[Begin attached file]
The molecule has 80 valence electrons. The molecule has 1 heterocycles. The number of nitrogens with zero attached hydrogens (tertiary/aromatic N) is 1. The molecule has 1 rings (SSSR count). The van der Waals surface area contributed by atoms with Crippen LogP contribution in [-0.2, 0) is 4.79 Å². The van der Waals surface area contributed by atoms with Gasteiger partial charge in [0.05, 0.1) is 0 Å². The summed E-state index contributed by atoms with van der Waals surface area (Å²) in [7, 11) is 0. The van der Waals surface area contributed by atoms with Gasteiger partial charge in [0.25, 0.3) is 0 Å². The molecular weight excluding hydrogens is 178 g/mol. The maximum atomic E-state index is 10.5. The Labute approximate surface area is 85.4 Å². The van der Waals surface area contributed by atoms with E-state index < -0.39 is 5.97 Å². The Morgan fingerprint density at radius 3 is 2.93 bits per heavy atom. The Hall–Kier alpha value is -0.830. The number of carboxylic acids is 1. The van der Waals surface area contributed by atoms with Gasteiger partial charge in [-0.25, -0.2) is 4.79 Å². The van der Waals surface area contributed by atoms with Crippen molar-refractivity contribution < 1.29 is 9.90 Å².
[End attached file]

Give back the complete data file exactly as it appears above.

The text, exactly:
The molecule has 80 valence electrons. The molecule has 1 heterocycles. The number of nitrogens with zero attached hydrogens (tertiary/aromatic N) is 1. The molecule has 1 rings (SSSR count). The van der Waals surface area contributed by atoms with Crippen LogP contribution in [-0.2, 0) is 4.79 Å². The van der Waals surface area contributed by atoms with Gasteiger partial charge in [0.05, 0.1) is 0 Å². The summed E-state index contributed by atoms with van der Waals surface area (Å²) in [7, 11) is 0. The van der Waals surface area contributed by atoms with Gasteiger partial charge in [0.25, 0.3) is 0 Å². The molecular weight excluding hydrogens is 178 g/mol. The maximum atomic E-state index is 10.5. The Labute approximate surface area is 85.4 Å². The van der Waals surface area contributed by atoms with E-state index < -0.39 is 5.97 Å². The Morgan fingerprint density at radius 3 is 2.93 bits per heavy atom. The Hall–Kier alpha value is -0.830. The number of carboxylic acids is 1. The van der Waals surface area contributed by atoms with Gasteiger partial charge in [-0.25, -0.2) is 4.79 Å². The van der Waals surface area contributed by atoms with Crippen molar-refractivity contribution < 1.29 is 9.90 Å².